Press Release - How do you know when a baby animal needs your help? Call Wildlife Rescue and we can help you do the right thing.
In the wildlife community the spring and summer seasons are also seasons of birth and hatching. In both our cities, neighborhoods (sometimes even in our attics) and outlying areas there are newborn fawns, raccoons, squirrels, opossums, birds and others just beginning to make their way in this life. It is not uncommon to either hear or see a baby wild animal this time of year. Here at Wildlife Rescue & Rehabilitation in Kendalia, we are asking everyone to be both aware and sensitive to the presence and needs of these fragile creatures. Understandably, there are many well-meaning individuals who will see or hear a baby wild animal and immediately want to come to his or her “rescue”. Please be aware that this is often NOT in the best interest of the animal. In addition, there are many cases where it is also against the law.
Wild animals are complex and unique in many aspects. The manner in which they care about and provide for their young is quite different than that of human animals. Mother raccoons and skunks spend hours away from their young each night as they forage for food. With squirrels, this time apart occurs during the day. Both parents care for the young in most species of birds; there will be times during the day when neither parent can be seen because they are out finding food for their hungry youngsters. White-tail deer mothers will leave their fawns for as many as 14 hours a day as they are out feeding with the herd. Though this may seem odd to us, it is completely natural and safe for these animals.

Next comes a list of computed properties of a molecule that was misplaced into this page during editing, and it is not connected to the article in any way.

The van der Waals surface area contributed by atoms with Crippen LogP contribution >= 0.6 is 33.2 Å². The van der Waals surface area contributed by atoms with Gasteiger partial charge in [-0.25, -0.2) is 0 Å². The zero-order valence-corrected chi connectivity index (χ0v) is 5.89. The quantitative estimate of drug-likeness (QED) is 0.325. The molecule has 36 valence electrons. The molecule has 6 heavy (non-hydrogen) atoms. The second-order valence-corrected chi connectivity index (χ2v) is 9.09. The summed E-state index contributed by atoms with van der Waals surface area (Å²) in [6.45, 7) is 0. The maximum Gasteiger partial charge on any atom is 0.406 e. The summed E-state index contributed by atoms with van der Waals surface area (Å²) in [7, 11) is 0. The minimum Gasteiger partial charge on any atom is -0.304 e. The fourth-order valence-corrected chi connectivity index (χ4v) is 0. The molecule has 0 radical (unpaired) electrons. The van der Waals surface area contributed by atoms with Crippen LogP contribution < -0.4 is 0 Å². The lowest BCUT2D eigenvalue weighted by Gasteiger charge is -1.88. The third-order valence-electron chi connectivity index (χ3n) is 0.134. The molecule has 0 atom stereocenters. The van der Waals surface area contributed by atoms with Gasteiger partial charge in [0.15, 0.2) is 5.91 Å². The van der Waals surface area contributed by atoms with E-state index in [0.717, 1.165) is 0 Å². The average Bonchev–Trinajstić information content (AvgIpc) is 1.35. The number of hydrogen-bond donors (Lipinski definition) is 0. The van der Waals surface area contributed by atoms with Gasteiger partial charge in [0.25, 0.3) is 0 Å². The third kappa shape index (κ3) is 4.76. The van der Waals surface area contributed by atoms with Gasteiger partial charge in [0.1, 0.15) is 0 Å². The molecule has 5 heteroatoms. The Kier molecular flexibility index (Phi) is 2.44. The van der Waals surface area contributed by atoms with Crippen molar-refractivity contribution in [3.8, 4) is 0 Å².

Wildlife Rescue & Rehabilitation asks that people respect these differences and not assume that when a baby or young wild animal is found, that he or she is in need of human assistance. Instead it is better to contact us and we will ask the concerned citizen questions that are critical in determining if the young animal needs help.
Founded in 1977 by Lynn Cuny, Wildlife Rescue and Rehabilitation is located on 187 acres in Kendalia, Texas outside of San Antonio. Wildlife Rescue is widely recognized as a superior rehabilitation and sanctuary facility and is accredited by The Association of Sanctuaries (TAOS). In the over 30 years of its existence, well over 100,000 animals have been brought to WRR, from surrounding areas as well as from around the country; the majority of these were rehabilitated and released. Those who cannot be released with a reasonable chance for survival in the wild, but who would have a good quality of life in captivity, are given permanent sanctuary. WRR also provides a permanent home for a variety of birds and mammals who have been the victims of the exotic pet trade, rescued from roadside zoos, or used in research labs and therefore cannot be returned to their natural habitats.